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Pier 21 : stories from near and far

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Pier 21 : stories from near and far
Call No: J 325.71 R39p

Call NumberJ 325.71 R39p
Dates[2008]; ©2008
Statement of Responsibilitywritten by Anne Renaud.
Creators & ContributorsRenaud, Anne (author)
Fripp, Alison (editor)
Nolan, Meghan (editor)
Cheung, Aries (illustrator)
SummaryFrom 1928 to 1971, a cavernous, shed-like building stood on the edge of the Atlantic Ocean, greeting newcomers while bidding farewell to its own. Located in Halifax Harbour, Pier 21 was the first part of Canada visited by immigrants travelling from the East, and the last view of home for Canadians departing for Europe. To all Canadians, it was an iconic landmark that stood for something more than itself during a period of turmoil and change. In Pier 21, Anne Renaud sheds light on an experience shared by so many. In clear easy-to-read language, she chronicles the diversity of the immigrant experience and gives voice to those whose accounts might have otherwise been lost forever. Over the course of nearly half a century, Pier 21 welcomed more than one million immigrants, just as it saw nearly 500,000 service personnel off during World War II. Renaud records a wide range of experiences across different ages and backgrounds, exploring issues of prejudice, hope and uncertainty. Pier 21 reproduces the accounts of home children and guest children, soldiers and war brides, refugees and displaced persons-all carried to and from its doors by great ocean liners, military ships and small sailing vessels. —Publisher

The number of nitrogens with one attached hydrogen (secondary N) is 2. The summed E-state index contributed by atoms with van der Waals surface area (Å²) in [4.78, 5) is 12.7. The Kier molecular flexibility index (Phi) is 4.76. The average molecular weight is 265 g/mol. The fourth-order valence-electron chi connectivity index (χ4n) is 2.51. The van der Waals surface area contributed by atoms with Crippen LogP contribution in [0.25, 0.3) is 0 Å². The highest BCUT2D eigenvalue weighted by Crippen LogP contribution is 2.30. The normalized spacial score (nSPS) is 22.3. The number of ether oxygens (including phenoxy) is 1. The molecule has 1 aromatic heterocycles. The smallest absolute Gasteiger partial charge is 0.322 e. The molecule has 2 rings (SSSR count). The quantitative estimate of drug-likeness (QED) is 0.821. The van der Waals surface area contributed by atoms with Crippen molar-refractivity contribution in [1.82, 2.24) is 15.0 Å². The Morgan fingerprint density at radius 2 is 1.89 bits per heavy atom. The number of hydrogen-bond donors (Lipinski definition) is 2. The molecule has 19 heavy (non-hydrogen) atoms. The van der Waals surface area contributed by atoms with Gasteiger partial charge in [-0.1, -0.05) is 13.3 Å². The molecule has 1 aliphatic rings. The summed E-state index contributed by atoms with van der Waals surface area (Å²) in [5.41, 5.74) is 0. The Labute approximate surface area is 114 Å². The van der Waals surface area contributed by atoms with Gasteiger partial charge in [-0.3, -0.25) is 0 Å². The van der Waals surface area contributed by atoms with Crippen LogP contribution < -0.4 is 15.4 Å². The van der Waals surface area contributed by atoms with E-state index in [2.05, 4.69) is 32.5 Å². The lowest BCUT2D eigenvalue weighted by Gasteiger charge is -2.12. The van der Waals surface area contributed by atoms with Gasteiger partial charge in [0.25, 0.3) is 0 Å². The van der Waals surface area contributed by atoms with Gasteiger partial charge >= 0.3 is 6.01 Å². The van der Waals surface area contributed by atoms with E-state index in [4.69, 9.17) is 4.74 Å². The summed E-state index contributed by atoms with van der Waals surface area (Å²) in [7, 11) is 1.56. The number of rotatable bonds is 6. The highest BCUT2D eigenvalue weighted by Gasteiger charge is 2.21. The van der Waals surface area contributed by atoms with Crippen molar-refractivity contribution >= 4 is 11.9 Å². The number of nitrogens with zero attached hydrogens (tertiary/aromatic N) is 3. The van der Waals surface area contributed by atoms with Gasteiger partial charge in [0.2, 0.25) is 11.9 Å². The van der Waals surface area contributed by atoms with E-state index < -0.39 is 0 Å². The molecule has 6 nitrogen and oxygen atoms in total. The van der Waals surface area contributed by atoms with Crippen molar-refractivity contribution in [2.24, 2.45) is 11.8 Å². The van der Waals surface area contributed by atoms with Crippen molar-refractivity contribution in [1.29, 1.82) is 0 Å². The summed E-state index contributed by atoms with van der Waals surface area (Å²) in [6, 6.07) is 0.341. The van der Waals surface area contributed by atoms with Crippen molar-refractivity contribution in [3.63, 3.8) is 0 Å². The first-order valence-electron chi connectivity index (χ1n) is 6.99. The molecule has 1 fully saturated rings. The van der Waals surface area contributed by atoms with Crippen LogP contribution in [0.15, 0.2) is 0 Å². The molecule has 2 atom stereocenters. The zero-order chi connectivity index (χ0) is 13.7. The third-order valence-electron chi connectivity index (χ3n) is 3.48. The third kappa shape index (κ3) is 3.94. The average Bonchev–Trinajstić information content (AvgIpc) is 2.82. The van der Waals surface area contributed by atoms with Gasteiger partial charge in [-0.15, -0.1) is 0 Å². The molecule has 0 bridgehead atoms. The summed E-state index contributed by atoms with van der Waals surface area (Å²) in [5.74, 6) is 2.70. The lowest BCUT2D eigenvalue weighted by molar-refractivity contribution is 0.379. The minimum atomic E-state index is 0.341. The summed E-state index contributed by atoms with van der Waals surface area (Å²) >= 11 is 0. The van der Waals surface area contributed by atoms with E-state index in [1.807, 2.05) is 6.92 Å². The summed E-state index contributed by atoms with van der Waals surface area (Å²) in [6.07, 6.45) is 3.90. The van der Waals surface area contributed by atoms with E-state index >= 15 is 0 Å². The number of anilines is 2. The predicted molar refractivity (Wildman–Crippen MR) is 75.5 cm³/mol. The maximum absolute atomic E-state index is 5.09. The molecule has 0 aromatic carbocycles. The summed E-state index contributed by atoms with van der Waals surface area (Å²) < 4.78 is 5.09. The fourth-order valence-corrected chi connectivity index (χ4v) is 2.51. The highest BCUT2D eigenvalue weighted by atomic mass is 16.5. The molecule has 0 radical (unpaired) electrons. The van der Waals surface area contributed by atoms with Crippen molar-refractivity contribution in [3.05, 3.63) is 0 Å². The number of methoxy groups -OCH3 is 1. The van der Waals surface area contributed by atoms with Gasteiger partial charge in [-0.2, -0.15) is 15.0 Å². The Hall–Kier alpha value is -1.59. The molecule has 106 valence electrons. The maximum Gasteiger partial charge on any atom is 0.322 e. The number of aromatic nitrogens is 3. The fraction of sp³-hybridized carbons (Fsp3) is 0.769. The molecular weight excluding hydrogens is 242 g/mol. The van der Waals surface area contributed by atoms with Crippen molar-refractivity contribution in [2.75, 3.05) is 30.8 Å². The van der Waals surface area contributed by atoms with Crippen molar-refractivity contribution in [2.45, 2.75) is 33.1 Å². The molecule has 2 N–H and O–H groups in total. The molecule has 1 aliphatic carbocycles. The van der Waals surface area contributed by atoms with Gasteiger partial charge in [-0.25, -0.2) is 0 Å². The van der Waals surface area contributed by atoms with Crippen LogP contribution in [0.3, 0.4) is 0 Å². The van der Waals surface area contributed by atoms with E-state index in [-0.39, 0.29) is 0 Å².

Contents
  • First, there was Pier 2
  • A mighty blast
  • Pier 21
  • 1928–1938
  • World War II
  • Guest children
  • War brides
  • The aftermath of war
  • The Hungarian Revolution and the 56ers
  • 1960–1971
  • Pier 21 revisited
Physical Description 24 pages : illustrations (some colour), color maps ; 28 x 22 cm
Carrier Typevolume
LanguageEnglish
PublisherMontréal : Lobster Press
AudiencePublisher recommendation: Ages 8–10
RecognitionGifted in 2008 by Lobster Press

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